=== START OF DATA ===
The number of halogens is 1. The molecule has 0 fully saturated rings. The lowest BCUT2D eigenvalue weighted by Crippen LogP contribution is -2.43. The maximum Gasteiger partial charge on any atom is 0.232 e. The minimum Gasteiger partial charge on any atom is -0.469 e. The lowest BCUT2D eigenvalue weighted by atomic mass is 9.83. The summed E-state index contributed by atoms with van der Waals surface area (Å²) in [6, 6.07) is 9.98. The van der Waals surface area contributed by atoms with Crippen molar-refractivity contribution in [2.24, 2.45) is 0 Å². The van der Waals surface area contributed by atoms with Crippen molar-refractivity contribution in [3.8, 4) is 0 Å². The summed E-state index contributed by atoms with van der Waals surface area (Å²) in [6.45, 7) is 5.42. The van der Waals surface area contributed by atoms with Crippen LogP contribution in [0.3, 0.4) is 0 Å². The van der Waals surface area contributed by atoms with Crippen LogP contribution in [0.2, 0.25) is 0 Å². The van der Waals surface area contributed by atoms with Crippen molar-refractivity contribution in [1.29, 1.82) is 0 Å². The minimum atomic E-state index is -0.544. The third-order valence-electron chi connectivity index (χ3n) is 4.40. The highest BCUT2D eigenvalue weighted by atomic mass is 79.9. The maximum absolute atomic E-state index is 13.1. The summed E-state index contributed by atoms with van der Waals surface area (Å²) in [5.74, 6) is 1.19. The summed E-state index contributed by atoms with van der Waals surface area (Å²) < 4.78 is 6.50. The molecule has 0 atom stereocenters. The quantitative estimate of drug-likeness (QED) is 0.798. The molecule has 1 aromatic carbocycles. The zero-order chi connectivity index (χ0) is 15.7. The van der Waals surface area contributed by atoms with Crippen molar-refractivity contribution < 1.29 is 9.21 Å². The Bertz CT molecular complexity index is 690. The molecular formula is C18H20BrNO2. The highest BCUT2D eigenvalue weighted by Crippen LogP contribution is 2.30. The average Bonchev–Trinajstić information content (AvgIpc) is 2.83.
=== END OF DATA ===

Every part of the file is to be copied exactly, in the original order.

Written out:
The number of halogens is 1. The molecule has 0 fully saturated rings. The lowest BCUT2D eigenvalue weighted by Crippen LogP contribution is -2.43. The maximum Gasteiger partial charge on any atom is 0.232 e. The minimum Gasteiger partial charge on any atom is -0.469 e. The lowest BCUT2D eigenvalue weighted by atomic mass is 9.83. The summed E-state index contributed by atoms with van der Waals surface area (Å²) in [6, 6.07) is 9.98. The van der Waals surface area contributed by atoms with Crippen molar-refractivity contribution in [2.24, 2.45) is 0 Å². The van der Waals surface area contributed by atoms with Crippen molar-refractivity contribution in [3.8, 4) is 0 Å². The summed E-state index contributed by atoms with van der Waals surface area (Å²) in [6.45, 7) is 5.42. The van der Waals surface area contributed by atoms with Crippen LogP contribution in [0.3, 0.4) is 0 Å². The van der Waals surface area contributed by atoms with Crippen LogP contribution in [0.2, 0.25) is 0 Å². The van der Waals surface area contributed by atoms with Crippen molar-refractivity contribution in [1.29, 1.82) is 0 Å². The minimum atomic E-state index is -0.544. The third-order valence-electron chi connectivity index (χ3n) is 4.40. The highest BCUT2D eigenvalue weighted by atomic mass is 79.9. The maximum absolute atomic E-state index is 13.1. The summed E-state index contributed by atoms with van der Waals surface area (Å²) in [5.74, 6) is 1.19. The summed E-state index contributed by atoms with van der Waals surface area (Å²) < 4.78 is 6.50. The molecule has 0 atom stereocenters. The quantitative estimate of drug-likeness (QED) is 0.798. The molecule has 1 aromatic carbocycles. The zero-order chi connectivity index (χ0) is 15.7. The van der Waals surface area contributed by atoms with Crippen molar-refractivity contribution < 1.29 is 9.21 Å². The Bertz CT molecular complexity index is 690. The molecular formula is C18H20BrNO2. The highest BCUT2D eigenvalue weighted by Crippen LogP contribution is 2.30. The average Bonchev–Trinajstić information content (AvgIpc) is 2.83.